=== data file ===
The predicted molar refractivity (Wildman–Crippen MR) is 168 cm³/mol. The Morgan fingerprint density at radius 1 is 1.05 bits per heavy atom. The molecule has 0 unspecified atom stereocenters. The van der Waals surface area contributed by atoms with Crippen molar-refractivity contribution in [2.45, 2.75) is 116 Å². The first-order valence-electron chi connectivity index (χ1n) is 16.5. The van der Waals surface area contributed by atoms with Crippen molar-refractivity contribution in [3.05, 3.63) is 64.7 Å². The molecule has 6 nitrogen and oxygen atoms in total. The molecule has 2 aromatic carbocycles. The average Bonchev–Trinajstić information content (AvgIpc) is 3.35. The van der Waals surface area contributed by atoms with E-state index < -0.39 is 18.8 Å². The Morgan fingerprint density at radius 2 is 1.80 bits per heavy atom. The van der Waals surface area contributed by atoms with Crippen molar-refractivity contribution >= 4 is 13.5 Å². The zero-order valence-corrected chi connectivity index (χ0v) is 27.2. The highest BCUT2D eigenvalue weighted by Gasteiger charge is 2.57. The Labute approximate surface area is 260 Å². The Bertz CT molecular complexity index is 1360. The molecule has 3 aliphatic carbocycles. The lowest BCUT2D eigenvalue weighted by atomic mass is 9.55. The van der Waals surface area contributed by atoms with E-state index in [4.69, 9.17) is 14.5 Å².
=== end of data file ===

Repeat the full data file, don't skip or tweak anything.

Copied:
The predicted molar refractivity (Wildman–Crippen MR) is 168 cm³/mol. The Morgan fingerprint density at radius 1 is 1.05 bits per heavy atom. The molecule has 0 unspecified atom stereocenters. The van der Waals surface area contributed by atoms with Crippen molar-refractivity contribution in [2.45, 2.75) is 116 Å². The first-order valence-electron chi connectivity index (χ1n) is 16.5. The van der Waals surface area contributed by atoms with Crippen molar-refractivity contribution in [3.05, 3.63) is 64.7 Å². The molecule has 6 nitrogen and oxygen atoms in total. The molecule has 2 aromatic carbocycles. The average Bonchev–Trinajstić information content (AvgIpc) is 3.35. The van der Waals surface area contributed by atoms with E-state index < -0.39 is 18.8 Å². The Morgan fingerprint density at radius 2 is 1.80 bits per heavy atom. The van der Waals surface area contributed by atoms with Crippen molar-refractivity contribution >= 4 is 13.5 Å². The zero-order valence-corrected chi connectivity index (χ0v) is 27.2. The highest BCUT2D eigenvalue weighted by Gasteiger charge is 2.57. The Labute approximate surface area is 260 Å². The Bertz CT molecular complexity index is 1360. The molecule has 3 aliphatic carbocycles. The lowest BCUT2D eigenvalue weighted by atomic mass is 9.55. The van der Waals surface area contributed by atoms with E-state index in [4.69, 9.17) is 14.5 Å².